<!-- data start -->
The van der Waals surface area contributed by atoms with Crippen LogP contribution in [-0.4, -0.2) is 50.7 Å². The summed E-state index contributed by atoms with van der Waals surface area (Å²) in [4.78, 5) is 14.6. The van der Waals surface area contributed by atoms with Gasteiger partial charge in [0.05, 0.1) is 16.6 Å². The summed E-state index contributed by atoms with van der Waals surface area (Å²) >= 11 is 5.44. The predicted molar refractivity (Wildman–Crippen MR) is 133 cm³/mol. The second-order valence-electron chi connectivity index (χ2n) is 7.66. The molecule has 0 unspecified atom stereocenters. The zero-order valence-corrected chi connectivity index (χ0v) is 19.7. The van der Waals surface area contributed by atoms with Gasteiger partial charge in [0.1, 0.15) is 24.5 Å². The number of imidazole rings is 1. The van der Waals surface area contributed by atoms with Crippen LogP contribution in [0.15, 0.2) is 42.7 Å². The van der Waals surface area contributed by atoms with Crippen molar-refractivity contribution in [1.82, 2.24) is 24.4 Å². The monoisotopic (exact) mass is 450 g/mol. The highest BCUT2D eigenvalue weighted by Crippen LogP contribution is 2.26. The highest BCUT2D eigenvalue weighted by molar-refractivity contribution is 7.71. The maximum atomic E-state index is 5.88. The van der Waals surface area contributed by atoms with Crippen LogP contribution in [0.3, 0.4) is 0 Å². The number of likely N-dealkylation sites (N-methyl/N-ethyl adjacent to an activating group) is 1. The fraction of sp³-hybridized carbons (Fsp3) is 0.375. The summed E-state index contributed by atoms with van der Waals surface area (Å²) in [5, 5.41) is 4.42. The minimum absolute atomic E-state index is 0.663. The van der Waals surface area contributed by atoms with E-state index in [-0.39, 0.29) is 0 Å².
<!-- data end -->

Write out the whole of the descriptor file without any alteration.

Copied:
The van der Waals surface area contributed by atoms with Crippen LogP contribution in [-0.4, -0.2) is 50.7 Å². The summed E-state index contributed by atoms with van der Waals surface area (Å²) in [4.78, 5) is 14.6. The van der Waals surface area contributed by atoms with Gasteiger partial charge in [0.05, 0.1) is 16.6 Å². The summed E-state index contributed by atoms with van der Waals surface area (Å²) >= 11 is 5.44. The predicted molar refractivity (Wildman–Crippen MR) is 133 cm³/mol. The second-order valence-electron chi connectivity index (χ2n) is 7.66. The molecule has 0 unspecified atom stereocenters. The zero-order valence-corrected chi connectivity index (χ0v) is 19.7. The van der Waals surface area contributed by atoms with Gasteiger partial charge in [0.1, 0.15) is 24.5 Å². The number of imidazole rings is 1. The van der Waals surface area contributed by atoms with Crippen LogP contribution in [0.15, 0.2) is 42.7 Å². The van der Waals surface area contributed by atoms with Crippen molar-refractivity contribution in [1.82, 2.24) is 24.4 Å². The monoisotopic (exact) mass is 450 g/mol. The highest BCUT2D eigenvalue weighted by Crippen LogP contribution is 2.26. The highest BCUT2D eigenvalue weighted by molar-refractivity contribution is 7.71. The maximum atomic E-state index is 5.88. The van der Waals surface area contributed by atoms with Crippen LogP contribution in [0.3, 0.4) is 0 Å². The number of likely N-dealkylation sites (N-methyl/N-ethyl adjacent to an activating group) is 1. The fraction of sp³-hybridized carbons (Fsp3) is 0.375. The summed E-state index contributed by atoms with van der Waals surface area (Å²) in [5, 5.41) is 4.42. The minimum absolute atomic E-state index is 0.663. The van der Waals surface area contributed by atoms with E-state index in [-0.39, 0.29) is 0 Å².